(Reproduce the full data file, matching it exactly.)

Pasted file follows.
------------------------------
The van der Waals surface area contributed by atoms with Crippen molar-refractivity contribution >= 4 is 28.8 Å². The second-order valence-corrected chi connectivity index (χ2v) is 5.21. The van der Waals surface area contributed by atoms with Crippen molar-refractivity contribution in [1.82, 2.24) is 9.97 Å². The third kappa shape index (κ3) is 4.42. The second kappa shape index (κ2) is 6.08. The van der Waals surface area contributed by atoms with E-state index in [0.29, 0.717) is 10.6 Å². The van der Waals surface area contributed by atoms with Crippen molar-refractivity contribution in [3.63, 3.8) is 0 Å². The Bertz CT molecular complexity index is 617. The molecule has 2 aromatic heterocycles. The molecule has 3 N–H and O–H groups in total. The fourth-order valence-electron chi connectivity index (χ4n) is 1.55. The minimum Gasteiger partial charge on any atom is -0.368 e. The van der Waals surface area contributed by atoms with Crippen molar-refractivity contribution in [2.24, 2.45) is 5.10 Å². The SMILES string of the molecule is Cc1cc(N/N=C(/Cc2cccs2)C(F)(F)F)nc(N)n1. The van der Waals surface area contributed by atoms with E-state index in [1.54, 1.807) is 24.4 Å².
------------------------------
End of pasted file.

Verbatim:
The van der Waals surface area contributed by atoms with Crippen molar-refractivity contribution >= 4 is 28.8 Å². The second-order valence-corrected chi connectivity index (χ2v) is 5.21. The van der Waals surface area contributed by atoms with Crippen molar-refractivity contribution in [1.82, 2.24) is 9.97 Å². The third kappa shape index (κ3) is 4.42. The second kappa shape index (κ2) is 6.08. The van der Waals surface area contributed by atoms with E-state index in [0.29, 0.717) is 10.6 Å². The van der Waals surface area contributed by atoms with Crippen molar-refractivity contribution in [3.63, 3.8) is 0 Å². The Bertz CT molecular complexity index is 617. The molecule has 2 aromatic heterocycles. The molecule has 3 N–H and O–H groups in total. The fourth-order valence-electron chi connectivity index (χ4n) is 1.55. The minimum Gasteiger partial charge on any atom is -0.368 e. The van der Waals surface area contributed by atoms with Crippen molar-refractivity contribution in [2.24, 2.45) is 5.10 Å². The SMILES string of the molecule is Cc1cc(N/N=C(/Cc2cccs2)C(F)(F)F)nc(N)n1. The van der Waals surface area contributed by atoms with E-state index in [1.54, 1.807) is 24.4 Å².